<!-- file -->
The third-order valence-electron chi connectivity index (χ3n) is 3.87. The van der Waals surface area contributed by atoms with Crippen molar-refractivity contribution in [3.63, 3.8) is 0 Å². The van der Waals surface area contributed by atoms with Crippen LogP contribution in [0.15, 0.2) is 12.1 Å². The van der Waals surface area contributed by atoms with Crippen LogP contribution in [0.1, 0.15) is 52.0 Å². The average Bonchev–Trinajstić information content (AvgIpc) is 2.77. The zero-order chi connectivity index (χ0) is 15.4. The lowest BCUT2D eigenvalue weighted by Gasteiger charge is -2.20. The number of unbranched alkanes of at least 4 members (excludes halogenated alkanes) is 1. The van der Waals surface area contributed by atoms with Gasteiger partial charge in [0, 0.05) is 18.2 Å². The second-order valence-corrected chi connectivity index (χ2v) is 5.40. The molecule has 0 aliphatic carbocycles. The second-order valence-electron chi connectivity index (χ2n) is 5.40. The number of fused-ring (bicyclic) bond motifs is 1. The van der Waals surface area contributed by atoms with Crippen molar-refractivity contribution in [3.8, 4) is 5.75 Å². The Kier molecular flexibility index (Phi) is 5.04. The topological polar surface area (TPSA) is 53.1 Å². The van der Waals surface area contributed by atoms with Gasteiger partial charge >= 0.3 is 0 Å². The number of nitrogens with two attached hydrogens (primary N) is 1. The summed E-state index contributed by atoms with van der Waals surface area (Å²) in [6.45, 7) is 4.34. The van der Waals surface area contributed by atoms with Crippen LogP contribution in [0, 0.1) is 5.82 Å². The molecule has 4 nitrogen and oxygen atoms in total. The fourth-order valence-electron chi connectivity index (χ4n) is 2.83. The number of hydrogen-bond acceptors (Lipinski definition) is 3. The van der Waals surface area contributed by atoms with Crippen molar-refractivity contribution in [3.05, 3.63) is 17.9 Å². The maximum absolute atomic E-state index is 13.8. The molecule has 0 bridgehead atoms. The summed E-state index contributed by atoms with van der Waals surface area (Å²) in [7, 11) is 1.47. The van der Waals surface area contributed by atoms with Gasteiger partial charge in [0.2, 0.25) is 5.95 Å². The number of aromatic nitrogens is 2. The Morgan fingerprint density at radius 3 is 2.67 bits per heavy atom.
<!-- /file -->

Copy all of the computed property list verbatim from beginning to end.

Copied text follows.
The third-order valence-electron chi connectivity index (χ3n) is 3.87. The van der Waals surface area contributed by atoms with Crippen molar-refractivity contribution in [3.63, 3.8) is 0 Å². The van der Waals surface area contributed by atoms with Crippen LogP contribution in [0.15, 0.2) is 12.1 Å². The van der Waals surface area contributed by atoms with Crippen LogP contribution in [0.1, 0.15) is 52.0 Å². The average Bonchev–Trinajstić information content (AvgIpc) is 2.77. The zero-order chi connectivity index (χ0) is 15.4. The lowest BCUT2D eigenvalue weighted by Gasteiger charge is -2.20. The number of unbranched alkanes of at least 4 members (excludes halogenated alkanes) is 1. The van der Waals surface area contributed by atoms with Gasteiger partial charge in [0, 0.05) is 18.2 Å². The second-order valence-corrected chi connectivity index (χ2v) is 5.40. The molecule has 0 aliphatic carbocycles. The second-order valence-electron chi connectivity index (χ2n) is 5.40. The number of fused-ring (bicyclic) bond motifs is 1. The van der Waals surface area contributed by atoms with Crippen molar-refractivity contribution in [3.8, 4) is 5.75 Å². The Kier molecular flexibility index (Phi) is 5.04. The topological polar surface area (TPSA) is 53.1 Å². The van der Waals surface area contributed by atoms with Gasteiger partial charge >= 0.3 is 0 Å². The number of nitrogens with two attached hydrogens (primary N) is 1. The summed E-state index contributed by atoms with van der Waals surface area (Å²) in [6.45, 7) is 4.34. The van der Waals surface area contributed by atoms with Crippen LogP contribution in [0, 0.1) is 5.82 Å². The molecule has 4 nitrogen and oxygen atoms in total. The fourth-order valence-electron chi connectivity index (χ4n) is 2.83. The number of hydrogen-bond acceptors (Lipinski definition) is 3. The van der Waals surface area contributed by atoms with Crippen molar-refractivity contribution in [3.05, 3.63) is 17.9 Å². The maximum absolute atomic E-state index is 13.8. The molecule has 0 bridgehead atoms. The summed E-state index contributed by atoms with van der Waals surface area (Å²) in [7, 11) is 1.47. The van der Waals surface area contributed by atoms with Gasteiger partial charge in [0.2, 0.25) is 5.95 Å². The number of aromatic nitrogens is 2. The Morgan fingerprint density at radius 3 is 2.67 bits per heavy atom.